On 10th anniversary of Operation Streamline, communities rise up to end migrant prosecutions

December 16th marked the 10th anniversary of Operation Streamline, a policy whose implementation greatly increased the mass prosecution of migrants for what the government calls “illegal entry” and “illegal reentry.”  These immigration prosecutions have become the most prosecuted crimes in the entire federal court system and have send tens of thousands of migrants to federal jails and prison every year, contributing to mass incarceration that only benefits private prison corporations.

Beginning last Wednesday December 9, a coalition of organizations kicked off the national days of action to end these prosecutions, which included actions in Austin, Tucson, and McAllen as well as an online petition and social media campaign. Here’s  what happened!

On Friday, December 11, in Austin during the U.S. Human Rights Network Conference, Grassroots Leadership held a march to the federal courthouse where community members performed street theater and called on the Department of Justice to end Operation Streamline and the prosecution of migrants.

Protesters chant, "DOJ, don't lose sight, migration is a human right!" on the steps of the Federal Courthouse in Austin.

On Monday, December 14, a group of twelve Arizona clergy were present to witness the Operation Streamline hearing at the Federal Courthouse in Tucson. One-by-one, eight of them stood up, offered prayers, read scripture and disrupted the proceedings. The court sentenced 59 individuals to between 30 and 180 days in federal prison. Several of the migrants spoke about their desperation to reunite with family in the United States, explaining to the judge that unlawful entry was their only means of doing so. After the judge issued the sentence on behalf of the court, condemning the migrants to serve prison sentences, the clergymen shouted out, "You (the shackled migrant workers) are not guilty -this court is guilty of injustice to the migrant poor and their families,"  in English, then in Spanish "Tu no eres culpable, esta corte es culpable!"

Here is an excerpt of the statement the 12 clergy members prepared:

“When we first observed these proceedings a few years ago, we were greatly concerned by what we witnessed in a courtroom in our community. Since then we have felt it to be our duty to bring other people of faith and conscience to the courtroom to be a quiet presence of solidarity for the migrants. But we feel that we can be silent observers no more. Each time we sat there silently, we felt as if, in some way, we were betraying the vows that we took as pastors to comfort those in sorrow. Each time we sat there witnessing the condemnation of migrants, we wanted to condemn the system that criminalized them. Each time we sat there, we wanted to reach out to those who wept, those who begged for mercy, the father pleading to be allowed to return to his US citizen children. Each time we sat there silently watching these proceedings, dozens of scripture readings ran through our minds: “Blessed are the poor, for theirs is the kingdom of God” (Matthew 5:3). “Woe to you who deprive the poor of justice in the courts” (Amos 5:12).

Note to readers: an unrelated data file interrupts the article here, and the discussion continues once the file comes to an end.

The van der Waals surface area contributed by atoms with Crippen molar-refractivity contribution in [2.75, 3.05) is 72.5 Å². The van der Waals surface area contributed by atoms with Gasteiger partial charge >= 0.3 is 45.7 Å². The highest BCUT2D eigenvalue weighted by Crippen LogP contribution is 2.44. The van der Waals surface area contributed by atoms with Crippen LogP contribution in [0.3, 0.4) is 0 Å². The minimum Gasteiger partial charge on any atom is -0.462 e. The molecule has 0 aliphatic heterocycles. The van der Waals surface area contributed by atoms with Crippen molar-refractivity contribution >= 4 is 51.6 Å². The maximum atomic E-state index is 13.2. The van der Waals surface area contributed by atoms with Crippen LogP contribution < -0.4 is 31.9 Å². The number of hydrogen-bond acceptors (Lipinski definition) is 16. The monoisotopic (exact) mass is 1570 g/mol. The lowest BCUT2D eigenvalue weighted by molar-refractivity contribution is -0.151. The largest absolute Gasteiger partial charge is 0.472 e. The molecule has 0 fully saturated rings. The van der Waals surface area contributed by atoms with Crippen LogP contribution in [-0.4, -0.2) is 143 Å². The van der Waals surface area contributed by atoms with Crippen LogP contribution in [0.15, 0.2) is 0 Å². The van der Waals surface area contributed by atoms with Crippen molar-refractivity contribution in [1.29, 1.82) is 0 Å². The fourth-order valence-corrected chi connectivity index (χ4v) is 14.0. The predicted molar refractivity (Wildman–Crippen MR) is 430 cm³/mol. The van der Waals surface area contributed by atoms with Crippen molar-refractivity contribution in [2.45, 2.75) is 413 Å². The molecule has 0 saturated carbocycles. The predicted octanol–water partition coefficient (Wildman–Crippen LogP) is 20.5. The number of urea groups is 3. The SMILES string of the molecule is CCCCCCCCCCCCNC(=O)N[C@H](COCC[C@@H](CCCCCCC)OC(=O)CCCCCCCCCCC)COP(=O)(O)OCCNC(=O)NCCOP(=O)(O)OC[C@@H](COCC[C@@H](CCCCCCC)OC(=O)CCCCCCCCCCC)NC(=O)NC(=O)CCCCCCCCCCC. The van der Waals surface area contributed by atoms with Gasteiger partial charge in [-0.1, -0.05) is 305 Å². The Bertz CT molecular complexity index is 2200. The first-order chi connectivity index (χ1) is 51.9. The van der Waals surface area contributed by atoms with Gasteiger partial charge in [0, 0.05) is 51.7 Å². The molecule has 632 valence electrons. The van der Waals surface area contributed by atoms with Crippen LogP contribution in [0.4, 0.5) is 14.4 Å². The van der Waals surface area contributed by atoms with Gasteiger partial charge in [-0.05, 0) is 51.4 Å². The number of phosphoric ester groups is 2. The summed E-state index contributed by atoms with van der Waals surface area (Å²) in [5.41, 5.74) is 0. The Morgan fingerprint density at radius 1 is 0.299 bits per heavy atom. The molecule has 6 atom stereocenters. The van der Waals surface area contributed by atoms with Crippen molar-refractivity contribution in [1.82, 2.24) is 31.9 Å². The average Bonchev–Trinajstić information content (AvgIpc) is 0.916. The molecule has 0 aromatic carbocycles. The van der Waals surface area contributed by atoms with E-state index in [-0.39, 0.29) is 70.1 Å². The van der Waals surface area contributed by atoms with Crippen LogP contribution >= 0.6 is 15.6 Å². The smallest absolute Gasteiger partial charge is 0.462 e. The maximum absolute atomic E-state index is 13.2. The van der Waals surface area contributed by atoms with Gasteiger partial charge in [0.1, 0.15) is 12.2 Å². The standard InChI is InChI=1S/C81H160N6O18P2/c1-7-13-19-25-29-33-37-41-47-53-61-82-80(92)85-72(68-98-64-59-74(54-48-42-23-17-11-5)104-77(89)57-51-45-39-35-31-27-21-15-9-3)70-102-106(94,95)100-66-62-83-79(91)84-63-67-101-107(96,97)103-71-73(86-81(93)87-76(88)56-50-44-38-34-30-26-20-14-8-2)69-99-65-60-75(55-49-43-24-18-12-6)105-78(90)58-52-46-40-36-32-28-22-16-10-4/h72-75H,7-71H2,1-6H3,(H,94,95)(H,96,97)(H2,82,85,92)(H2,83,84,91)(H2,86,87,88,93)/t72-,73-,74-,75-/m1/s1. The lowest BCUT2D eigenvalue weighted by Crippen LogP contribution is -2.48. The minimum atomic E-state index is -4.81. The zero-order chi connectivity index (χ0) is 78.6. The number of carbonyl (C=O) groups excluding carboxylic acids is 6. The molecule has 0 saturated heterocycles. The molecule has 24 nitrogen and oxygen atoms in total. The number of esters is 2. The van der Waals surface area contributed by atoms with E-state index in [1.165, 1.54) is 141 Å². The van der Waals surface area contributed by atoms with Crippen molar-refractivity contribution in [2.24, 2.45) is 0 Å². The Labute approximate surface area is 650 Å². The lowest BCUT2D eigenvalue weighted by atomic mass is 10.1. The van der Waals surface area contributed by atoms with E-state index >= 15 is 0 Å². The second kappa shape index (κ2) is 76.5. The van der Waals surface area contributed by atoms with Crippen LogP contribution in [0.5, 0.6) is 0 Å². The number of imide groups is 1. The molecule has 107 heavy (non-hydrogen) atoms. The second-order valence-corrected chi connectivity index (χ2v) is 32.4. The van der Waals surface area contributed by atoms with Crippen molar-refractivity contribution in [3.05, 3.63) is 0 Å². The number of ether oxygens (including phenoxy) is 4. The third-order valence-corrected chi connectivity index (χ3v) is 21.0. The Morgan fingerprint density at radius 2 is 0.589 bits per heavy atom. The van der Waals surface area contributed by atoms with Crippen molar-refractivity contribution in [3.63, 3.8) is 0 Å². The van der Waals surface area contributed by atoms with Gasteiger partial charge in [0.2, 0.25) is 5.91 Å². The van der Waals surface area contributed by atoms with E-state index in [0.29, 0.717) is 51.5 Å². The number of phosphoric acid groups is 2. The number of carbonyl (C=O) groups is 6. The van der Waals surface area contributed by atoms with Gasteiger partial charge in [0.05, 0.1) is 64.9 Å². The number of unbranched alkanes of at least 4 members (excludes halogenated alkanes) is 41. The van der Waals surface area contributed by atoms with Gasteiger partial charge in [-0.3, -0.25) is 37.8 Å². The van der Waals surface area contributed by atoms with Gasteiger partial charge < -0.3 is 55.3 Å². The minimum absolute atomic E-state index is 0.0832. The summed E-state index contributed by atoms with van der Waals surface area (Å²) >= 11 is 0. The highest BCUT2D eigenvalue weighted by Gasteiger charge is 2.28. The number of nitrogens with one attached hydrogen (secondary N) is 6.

Finally, we could sit silent no more and so today we have sought to speak truth to power, and to remind the magistrates, the lawyers, the marshals, and other officers of the court of the oaths that they took to uphold justice and the constitution and to turn away from practices that so undermine both the administration of justice and fundamental rights that are guaranteed to all under our constitution.
 
We have disrupted the courts and we do not do so lightly, for the courtroom is in its own way a sacred place. But we disrupted the proceedings today because they have already been disrupted in a much more troubling way by Operation Streamline.
 
It is clear to us that Operation Streamline is immoral, unjust, and a sin against the poor and their families, and as pastors in this community we have an obligation to speak.”

Click here to read more statements from clergy members.

On Wednesday, December 16, Tucson community members gathered at the Federal Courthouse in Tucson for street theater with puppets followed by a press conference. Speakers included advocates from the American Friends Service Committee, Coalicion de Derechos Humanos, the End Streamline Coalition, Southside Presbyterian Church and Norlan Flores of the Southside Worker's Center, who was placed in Operation Streamline following a traffic stop in Tucson.

                    Puppets act out Operation Streamline hearing in front of Federal Courthouse in Tucson.

Also on Wednesday, 136 of these messages went out at once on social media at 12 noon CT through the Thunderclap to End Operation Streamline!

The message links to the petition to end Operation Streamline and the prosecution of migrants. The petition, initiated during the days of action has received more than 100 signatures in the past week. It will remain open to educate others about Operation Streamline and continue to pressure the Department of Justice to end the prosecutions.

Sign now!

For some of the media coverage of these actions and the 10th Anniversary, see Univision, Free Speech Radio News, the Tucson Weekly, and Tucson News Now.